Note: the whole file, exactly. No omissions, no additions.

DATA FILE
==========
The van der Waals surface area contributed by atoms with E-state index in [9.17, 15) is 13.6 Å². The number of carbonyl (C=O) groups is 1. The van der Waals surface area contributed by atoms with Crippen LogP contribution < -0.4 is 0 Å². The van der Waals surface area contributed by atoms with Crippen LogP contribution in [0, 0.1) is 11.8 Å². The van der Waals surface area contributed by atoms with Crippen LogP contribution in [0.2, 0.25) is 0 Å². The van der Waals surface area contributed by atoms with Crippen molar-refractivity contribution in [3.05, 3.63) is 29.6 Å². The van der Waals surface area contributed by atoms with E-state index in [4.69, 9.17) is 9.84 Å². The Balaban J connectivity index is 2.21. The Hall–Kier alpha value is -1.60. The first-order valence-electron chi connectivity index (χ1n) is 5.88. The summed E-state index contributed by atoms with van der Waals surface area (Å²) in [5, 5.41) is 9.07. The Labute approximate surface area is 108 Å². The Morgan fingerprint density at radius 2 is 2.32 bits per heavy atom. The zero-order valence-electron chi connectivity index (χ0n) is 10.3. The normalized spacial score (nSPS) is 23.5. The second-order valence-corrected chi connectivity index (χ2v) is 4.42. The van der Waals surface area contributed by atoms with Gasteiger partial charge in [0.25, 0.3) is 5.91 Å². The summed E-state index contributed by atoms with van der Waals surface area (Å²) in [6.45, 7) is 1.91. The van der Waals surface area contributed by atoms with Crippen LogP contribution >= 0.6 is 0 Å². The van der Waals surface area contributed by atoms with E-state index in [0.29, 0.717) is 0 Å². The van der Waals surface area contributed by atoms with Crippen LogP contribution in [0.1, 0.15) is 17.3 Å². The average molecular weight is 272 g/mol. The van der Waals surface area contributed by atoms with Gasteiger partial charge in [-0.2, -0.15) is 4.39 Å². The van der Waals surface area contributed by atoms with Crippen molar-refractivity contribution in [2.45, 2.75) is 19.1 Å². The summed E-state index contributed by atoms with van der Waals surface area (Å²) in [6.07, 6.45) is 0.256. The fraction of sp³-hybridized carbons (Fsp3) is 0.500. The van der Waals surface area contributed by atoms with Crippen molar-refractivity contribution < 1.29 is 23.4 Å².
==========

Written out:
The van der Waals surface area contributed by atoms with E-state index in [9.17, 15) is 13.6 Å². The number of carbonyl (C=O) groups is 1. The van der Waals surface area contributed by atoms with Crippen LogP contribution < -0.4 is 0 Å². The van der Waals surface area contributed by atoms with Crippen LogP contribution in [0, 0.1) is 11.8 Å². The van der Waals surface area contributed by atoms with Crippen LogP contribution in [0.2, 0.25) is 0 Å². The van der Waals surface area contributed by atoms with Crippen molar-refractivity contribution in [3.05, 3.63) is 29.6 Å². The van der Waals surface area contributed by atoms with E-state index in [4.69, 9.17) is 9.84 Å². The Balaban J connectivity index is 2.21. The Hall–Kier alpha value is -1.60. The first-order valence-electron chi connectivity index (χ1n) is 5.88. The summed E-state index contributed by atoms with van der Waals surface area (Å²) in [5, 5.41) is 9.07. The Labute approximate surface area is 108 Å². The Morgan fingerprint density at radius 2 is 2.32 bits per heavy atom. The zero-order valence-electron chi connectivity index (χ0n) is 10.3. The normalized spacial score (nSPS) is 23.5. The second-order valence-corrected chi connectivity index (χ2v) is 4.42. The van der Waals surface area contributed by atoms with Gasteiger partial charge in [0.25, 0.3) is 5.91 Å². The summed E-state index contributed by atoms with van der Waals surface area (Å²) in [6.45, 7) is 1.91. The van der Waals surface area contributed by atoms with Crippen LogP contribution >= 0.6 is 0 Å². The van der Waals surface area contributed by atoms with E-state index in [0.29, 0.717) is 0 Å². The van der Waals surface area contributed by atoms with Crippen LogP contribution in [0.1, 0.15) is 17.3 Å². The average molecular weight is 272 g/mol. The van der Waals surface area contributed by atoms with Gasteiger partial charge in [-0.2, -0.15) is 4.39 Å². The van der Waals surface area contributed by atoms with Crippen molar-refractivity contribution in [2.45, 2.75) is 19.1 Å². The summed E-state index contributed by atoms with van der Waals surface area (Å²) in [6.07, 6.45) is 0.256. The fraction of sp³-hybridized carbons (Fsp3) is 0.500. The van der Waals surface area contributed by atoms with Crippen molar-refractivity contribution < 1.29 is 23.4 Å².